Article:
UK COVID-19 Update: New Vaccine Hope as Moderna Announces Encouraging Results

Peter Russell

November 16, 2020

These are the UK coronavirus stories you need to know about today.

Moderna mRNA Vaccine 'Almost 95% Effective'

A candidate vaccine to protect against COVID-19 is almost 95% effective, according to US company Moderna.

The results from early data, revealed in a press release, came a week after Pfizer and BioNTech announced that their vaccine could prevent more than 90% of people developing COVID-19.

Both companies use the same messenger RNA (mRNA) technology.

Experts said the latest results reinforced hopes that a vaccine would allow a return to normal life

However, expectations in the UK were dampened because the Government has yet to agree a deal for a supply of the vaccine.

The first interim analysis by Moderna was based on a trial involving more than 30,000 volunteers in the US, in whom there were 95 confirmed cases of COVID-19. Of these, 90 cases were observed in those who received a placebo, and 5 in those given the vaccine candidate, called mRNA-1273.

Following statistical analysis, this translated to a vaccine efficacy of 94.5%, the company said.

The 95 COVID-19 cases included 15 people aged 65 and older, and 20 participants from ethnic backgrounds.

The vaccine was well tolerated, with fatigue (9.7%) and myalgia (8.9%) being the main side effects.

Stéphane Bancel, chief executive officer at Moderna, said: "This positive interim analysis from our phase III study has given us the first clinical validation that our vaccine can prevent COVID-19 disease, including severe disease."

It is understood that the Moderna vaccine is stable for up to six months at -20 degrees C, whereas Pfizer's requires storage at -70 degrees C.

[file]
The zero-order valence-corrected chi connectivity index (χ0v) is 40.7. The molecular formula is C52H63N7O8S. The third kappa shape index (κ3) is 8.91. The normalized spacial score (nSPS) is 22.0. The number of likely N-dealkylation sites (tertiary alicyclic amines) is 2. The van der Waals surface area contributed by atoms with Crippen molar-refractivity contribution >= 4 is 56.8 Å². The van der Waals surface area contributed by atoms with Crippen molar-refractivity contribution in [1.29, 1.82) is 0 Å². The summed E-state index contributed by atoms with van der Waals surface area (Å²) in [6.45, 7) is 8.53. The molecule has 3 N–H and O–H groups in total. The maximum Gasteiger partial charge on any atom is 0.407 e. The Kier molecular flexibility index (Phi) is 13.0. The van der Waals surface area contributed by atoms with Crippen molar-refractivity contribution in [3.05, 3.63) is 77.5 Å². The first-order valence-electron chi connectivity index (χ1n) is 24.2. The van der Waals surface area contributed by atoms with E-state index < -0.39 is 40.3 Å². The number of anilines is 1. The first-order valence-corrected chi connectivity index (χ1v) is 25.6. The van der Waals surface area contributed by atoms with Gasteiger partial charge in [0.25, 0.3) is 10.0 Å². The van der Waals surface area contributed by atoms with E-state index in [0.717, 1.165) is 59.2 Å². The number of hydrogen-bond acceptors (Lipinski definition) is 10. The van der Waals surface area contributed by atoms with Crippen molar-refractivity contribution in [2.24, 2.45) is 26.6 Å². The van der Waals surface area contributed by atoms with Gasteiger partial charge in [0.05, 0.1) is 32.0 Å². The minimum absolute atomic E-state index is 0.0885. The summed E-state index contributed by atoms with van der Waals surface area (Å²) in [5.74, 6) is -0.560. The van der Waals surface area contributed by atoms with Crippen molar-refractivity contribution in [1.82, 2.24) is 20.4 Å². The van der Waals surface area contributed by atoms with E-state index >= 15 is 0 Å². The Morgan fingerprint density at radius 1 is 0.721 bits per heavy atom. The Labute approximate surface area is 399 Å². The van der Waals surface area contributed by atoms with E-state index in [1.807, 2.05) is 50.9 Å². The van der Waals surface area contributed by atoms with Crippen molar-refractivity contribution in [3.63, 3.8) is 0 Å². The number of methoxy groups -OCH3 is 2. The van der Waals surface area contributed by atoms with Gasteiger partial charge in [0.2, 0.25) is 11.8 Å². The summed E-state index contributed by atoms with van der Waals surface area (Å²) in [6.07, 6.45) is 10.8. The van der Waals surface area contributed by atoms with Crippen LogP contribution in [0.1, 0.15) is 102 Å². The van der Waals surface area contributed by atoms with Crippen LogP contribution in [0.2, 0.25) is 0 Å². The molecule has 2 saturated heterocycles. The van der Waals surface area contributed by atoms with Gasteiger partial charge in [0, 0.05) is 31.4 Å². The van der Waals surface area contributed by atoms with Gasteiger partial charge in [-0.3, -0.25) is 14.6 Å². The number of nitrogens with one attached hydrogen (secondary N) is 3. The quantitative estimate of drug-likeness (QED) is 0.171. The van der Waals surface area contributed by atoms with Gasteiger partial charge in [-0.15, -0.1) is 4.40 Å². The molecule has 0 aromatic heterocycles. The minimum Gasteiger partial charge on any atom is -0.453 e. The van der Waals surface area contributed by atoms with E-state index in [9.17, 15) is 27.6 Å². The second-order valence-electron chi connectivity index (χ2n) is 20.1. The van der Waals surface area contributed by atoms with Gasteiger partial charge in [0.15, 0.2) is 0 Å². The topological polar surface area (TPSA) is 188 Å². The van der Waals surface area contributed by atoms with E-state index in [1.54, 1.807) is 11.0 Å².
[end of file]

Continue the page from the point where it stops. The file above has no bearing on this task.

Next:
However, lower supply chain costs might be offset by Moderna's vaccine being more expensive to produce than that of its rival.

Stephen Evans, professor of pharmacoepidemiology at the London School of Hygiene and Tropical Medicine, told the Science Media Centre: "This announcement from Moderna is a further encouragement that vaccines will be found to not only have an acceptable efficacy, but an efficacy that is much greater than we had anticipated.

"This press release is more specific than that of others, in that it confirms the numbers in each group, which was able to be guessed at but to have it confirmed is helpful.

"The range of minor adverse effects reported are unsurprising and typical of almost any vaccine."

Peter Openshaw, professor of experimental medicine at Imperial College London, cautioned: "What we still don’t know is how long any protective immunity may last. For that, we will need to wait."

Eleanor Riley, professor of immunology and infectious disease at the University of Edinburgh, said: "One important unknown is whether this vaccine, or any of the vaccines currently in trials, prevents disease transmission.

"It is likely that vaccines that prevent symptomatic disease will reduce the duration and level of infectiousness, and thus reduce transmission, but we don't yet know if this effect will be large enough to make any meaningful difference to the spread of the virus within communities."

A Government spokesperson said: "As part of the ongoing work of the Vaccines Taskforce, the Government is in advanced discussions with Moderna to ensure UK access to their vaccine as part of the wider UK portfolio."

Phase III Janssen Vaccine Trial Begins in UK

Phase III clinical trials of a candidate vaccine to protect against COVID-19 have begun in the UK today.

Six thousand UK volunteers are due to take part in the study to test safety and efficacy for the vaccine developed by Janssen, part of Johnson and Johnson.

The trials will take place at 17 National Institute for Health Research (NIHR) sites.

A further 24,000 volunteers are being recruited in other countries.

Janssen's Ad26.COV2.S is the third candidate vaccine to enter clinical trials in the UK, alongside a potential vaccine developed by US biotech company Novavax, and another from the University of Oxford in partnership with AstraZeneca.

Like the Oxford vaccine, Janssen's is an adenoviral vaccine.

The recruitment, which involves volunteers drawn from the NHS Vaccines Registry, will complete in March 2021 and the trial will last for 12 months.